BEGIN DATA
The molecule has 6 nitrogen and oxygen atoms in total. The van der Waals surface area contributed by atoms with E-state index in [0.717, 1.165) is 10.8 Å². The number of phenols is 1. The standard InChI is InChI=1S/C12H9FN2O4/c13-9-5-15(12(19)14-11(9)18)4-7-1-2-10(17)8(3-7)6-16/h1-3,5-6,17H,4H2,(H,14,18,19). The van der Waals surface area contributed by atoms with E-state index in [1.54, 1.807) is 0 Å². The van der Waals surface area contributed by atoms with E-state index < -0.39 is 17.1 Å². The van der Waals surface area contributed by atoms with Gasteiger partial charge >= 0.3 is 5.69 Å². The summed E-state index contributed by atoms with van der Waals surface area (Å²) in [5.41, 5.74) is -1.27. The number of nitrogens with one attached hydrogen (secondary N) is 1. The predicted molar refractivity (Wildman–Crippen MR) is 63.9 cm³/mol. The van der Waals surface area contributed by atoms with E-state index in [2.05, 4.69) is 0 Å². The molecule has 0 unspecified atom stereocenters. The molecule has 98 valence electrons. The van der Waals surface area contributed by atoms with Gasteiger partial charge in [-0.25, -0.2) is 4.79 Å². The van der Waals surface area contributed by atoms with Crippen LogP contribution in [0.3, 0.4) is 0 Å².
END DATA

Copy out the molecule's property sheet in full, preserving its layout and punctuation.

The molecule has 6 nitrogen and oxygen atoms in total. The van der Waals surface area contributed by atoms with E-state index in [0.717, 1.165) is 10.8 Å². The number of phenols is 1. The standard InChI is InChI=1S/C12H9FN2O4/c13-9-5-15(12(19)14-11(9)18)4-7-1-2-10(17)8(3-7)6-16/h1-3,5-6,17H,4H2,(H,14,18,19). The van der Waals surface area contributed by atoms with E-state index in [1.54, 1.807) is 0 Å². The van der Waals surface area contributed by atoms with E-state index < -0.39 is 17.1 Å². The van der Waals surface area contributed by atoms with Gasteiger partial charge >= 0.3 is 5.69 Å². The summed E-state index contributed by atoms with van der Waals surface area (Å²) in [5.41, 5.74) is -1.27. The number of nitrogens with one attached hydrogen (secondary N) is 1. The predicted molar refractivity (Wildman–Crippen MR) is 63.9 cm³/mol. The van der Waals surface area contributed by atoms with E-state index in [2.05, 4.69) is 0 Å². The molecule has 0 unspecified atom stereocenters. The molecule has 98 valence electrons. The van der Waals surface area contributed by atoms with Gasteiger partial charge in [-0.25, -0.2) is 4.79 Å². The van der Waals surface area contributed by atoms with Crippen LogP contribution in [0.3, 0.4) is 0 Å².